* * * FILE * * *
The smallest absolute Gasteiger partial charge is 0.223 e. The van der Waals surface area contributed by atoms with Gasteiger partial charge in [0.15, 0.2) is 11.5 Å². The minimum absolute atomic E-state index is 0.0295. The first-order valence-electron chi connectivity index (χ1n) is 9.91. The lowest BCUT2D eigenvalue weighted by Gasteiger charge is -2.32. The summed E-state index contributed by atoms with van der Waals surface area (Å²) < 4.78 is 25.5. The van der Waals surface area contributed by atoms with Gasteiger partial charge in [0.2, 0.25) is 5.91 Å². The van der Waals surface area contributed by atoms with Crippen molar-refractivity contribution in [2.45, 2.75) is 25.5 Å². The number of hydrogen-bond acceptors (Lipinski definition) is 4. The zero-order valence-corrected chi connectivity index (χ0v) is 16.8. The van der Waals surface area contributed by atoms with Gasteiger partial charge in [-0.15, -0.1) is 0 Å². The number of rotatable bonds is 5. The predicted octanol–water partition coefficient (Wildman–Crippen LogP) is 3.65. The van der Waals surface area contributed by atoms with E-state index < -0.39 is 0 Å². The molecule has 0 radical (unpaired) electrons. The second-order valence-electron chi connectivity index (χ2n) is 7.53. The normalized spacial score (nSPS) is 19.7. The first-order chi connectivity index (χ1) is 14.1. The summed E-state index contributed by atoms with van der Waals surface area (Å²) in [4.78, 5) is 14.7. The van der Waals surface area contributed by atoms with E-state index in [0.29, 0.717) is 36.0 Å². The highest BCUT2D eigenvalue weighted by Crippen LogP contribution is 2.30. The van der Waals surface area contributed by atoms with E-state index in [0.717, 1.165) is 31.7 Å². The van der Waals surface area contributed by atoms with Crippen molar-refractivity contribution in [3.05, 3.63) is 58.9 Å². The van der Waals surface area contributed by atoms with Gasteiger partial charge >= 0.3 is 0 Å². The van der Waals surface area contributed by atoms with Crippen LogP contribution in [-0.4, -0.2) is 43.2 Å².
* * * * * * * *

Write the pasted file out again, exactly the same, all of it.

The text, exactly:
The smallest absolute Gasteiger partial charge is 0.223 e. The van der Waals surface area contributed by atoms with Gasteiger partial charge in [0.15, 0.2) is 11.5 Å². The minimum absolute atomic E-state index is 0.0295. The first-order valence-electron chi connectivity index (χ1n) is 9.91. The lowest BCUT2D eigenvalue weighted by Gasteiger charge is -2.32. The summed E-state index contributed by atoms with van der Waals surface area (Å²) < 4.78 is 25.5. The van der Waals surface area contributed by atoms with Gasteiger partial charge in [0.2, 0.25) is 5.91 Å². The van der Waals surface area contributed by atoms with Crippen molar-refractivity contribution in [2.45, 2.75) is 25.5 Å². The number of hydrogen-bond acceptors (Lipinski definition) is 4. The zero-order valence-corrected chi connectivity index (χ0v) is 16.8. The van der Waals surface area contributed by atoms with Gasteiger partial charge in [-0.15, -0.1) is 0 Å². The number of rotatable bonds is 5. The predicted octanol–water partition coefficient (Wildman–Crippen LogP) is 3.65. The van der Waals surface area contributed by atoms with E-state index < -0.39 is 0 Å². The molecule has 0 radical (unpaired) electrons. The second-order valence-electron chi connectivity index (χ2n) is 7.53. The normalized spacial score (nSPS) is 19.7. The first-order chi connectivity index (χ1) is 14.1. The summed E-state index contributed by atoms with van der Waals surface area (Å²) in [4.78, 5) is 14.7. The van der Waals surface area contributed by atoms with E-state index in [0.29, 0.717) is 36.0 Å². The highest BCUT2D eigenvalue weighted by Crippen LogP contribution is 2.30. The van der Waals surface area contributed by atoms with E-state index in [0.717, 1.165) is 31.7 Å². The van der Waals surface area contributed by atoms with Crippen molar-refractivity contribution in [3.05, 3.63) is 58.9 Å². The van der Waals surface area contributed by atoms with Gasteiger partial charge >= 0.3 is 0 Å². The van der Waals surface area contributed by atoms with Crippen LogP contribution in [-0.4, -0.2) is 43.2 Å².